Migrate Your Website to WordPress. BBC America. Walt Disney Company. Forbes. Alanis Morisette. The New York Times Company. These and hundreds of internationally acknowledged names trust WordPress with their websites and blogs. And that gives you an idea of why WordPress is the number 1 CMS. In case you were planning to migrate your website to WordPress but were having second thoughts about doing so, this article is for you.
Through it, you’ll be able to find out about what’s involved in migrate your site to WordPress. It just might help you decide to finally make the switch.
Migrate Your Website to WordPress Made Simple:
Step 1: Analyze Your Website
Here are the top things to consider:
Amount of content you need to import
How many pages does your website have? Does it have a lot of images, videos or other media?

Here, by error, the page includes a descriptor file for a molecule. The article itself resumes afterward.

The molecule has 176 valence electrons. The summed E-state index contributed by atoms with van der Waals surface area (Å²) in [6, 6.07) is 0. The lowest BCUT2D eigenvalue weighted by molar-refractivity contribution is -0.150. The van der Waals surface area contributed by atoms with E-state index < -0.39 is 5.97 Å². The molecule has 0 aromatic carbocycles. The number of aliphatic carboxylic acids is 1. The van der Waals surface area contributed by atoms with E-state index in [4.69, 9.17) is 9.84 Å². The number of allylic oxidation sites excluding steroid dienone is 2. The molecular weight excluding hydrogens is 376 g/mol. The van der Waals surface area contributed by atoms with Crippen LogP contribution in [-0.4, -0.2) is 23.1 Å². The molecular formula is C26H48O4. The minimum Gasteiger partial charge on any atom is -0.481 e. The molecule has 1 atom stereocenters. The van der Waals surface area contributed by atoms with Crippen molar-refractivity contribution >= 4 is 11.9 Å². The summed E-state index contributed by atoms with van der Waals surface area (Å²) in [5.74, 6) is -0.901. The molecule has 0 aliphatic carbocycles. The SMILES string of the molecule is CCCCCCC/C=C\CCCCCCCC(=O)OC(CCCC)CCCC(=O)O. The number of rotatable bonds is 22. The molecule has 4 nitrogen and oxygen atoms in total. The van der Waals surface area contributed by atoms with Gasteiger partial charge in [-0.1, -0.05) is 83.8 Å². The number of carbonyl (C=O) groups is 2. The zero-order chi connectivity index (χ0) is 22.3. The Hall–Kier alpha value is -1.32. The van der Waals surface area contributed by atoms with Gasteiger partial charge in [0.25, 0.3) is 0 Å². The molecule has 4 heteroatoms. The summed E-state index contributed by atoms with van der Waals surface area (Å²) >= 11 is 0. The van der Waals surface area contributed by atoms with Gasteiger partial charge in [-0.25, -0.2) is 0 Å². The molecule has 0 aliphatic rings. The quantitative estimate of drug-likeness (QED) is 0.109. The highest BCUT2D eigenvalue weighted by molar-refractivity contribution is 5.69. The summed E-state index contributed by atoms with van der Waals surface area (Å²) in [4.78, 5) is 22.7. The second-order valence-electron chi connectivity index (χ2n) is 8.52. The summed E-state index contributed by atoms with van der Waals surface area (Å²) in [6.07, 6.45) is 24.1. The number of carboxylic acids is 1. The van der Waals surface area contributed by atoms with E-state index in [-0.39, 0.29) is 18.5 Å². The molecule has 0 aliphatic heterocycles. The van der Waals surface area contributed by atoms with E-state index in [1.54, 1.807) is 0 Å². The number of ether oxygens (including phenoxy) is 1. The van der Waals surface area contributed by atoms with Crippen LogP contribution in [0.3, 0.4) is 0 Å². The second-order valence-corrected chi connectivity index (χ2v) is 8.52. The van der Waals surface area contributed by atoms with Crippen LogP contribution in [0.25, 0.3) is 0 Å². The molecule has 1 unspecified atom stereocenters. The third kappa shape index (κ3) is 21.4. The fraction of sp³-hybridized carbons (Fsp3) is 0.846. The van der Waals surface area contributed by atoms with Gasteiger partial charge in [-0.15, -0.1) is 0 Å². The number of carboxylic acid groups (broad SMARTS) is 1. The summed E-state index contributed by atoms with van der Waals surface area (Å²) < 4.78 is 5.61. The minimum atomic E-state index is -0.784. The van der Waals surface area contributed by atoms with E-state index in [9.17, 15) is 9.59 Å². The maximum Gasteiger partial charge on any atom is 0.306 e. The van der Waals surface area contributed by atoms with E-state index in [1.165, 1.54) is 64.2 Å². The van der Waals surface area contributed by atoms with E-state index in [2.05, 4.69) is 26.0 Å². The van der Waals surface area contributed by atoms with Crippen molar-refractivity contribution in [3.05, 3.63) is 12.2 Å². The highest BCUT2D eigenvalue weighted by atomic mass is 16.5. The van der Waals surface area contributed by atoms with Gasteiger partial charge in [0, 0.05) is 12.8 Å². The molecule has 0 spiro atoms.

How large exactly is your site data volume? Will you be able to move it manually or will you need to use tools or plugins to do so?
If yes to the latter option, what tools and/or plugins do you need to use?
Will there be any changes to the URL structure? If yes, will there be a need to redirect your old URLs (including backlinks)?
Third Party Services
Are there any third-party services integrated into your website? Would you need or want to include them during the migrations as well?
Does your site use comment boxes, surveys or any kind of contact or CTA forms? Will you want to include 1them when you switch as well?
Are access to any of your content restricted, like to administrators and members only, for example?
Does your website sell any kind of physical or digital product?
Do you have any existing administrative tools and customizations on your website that you need to bring over when you make the switch?
Step 2: Set Up Your WordPress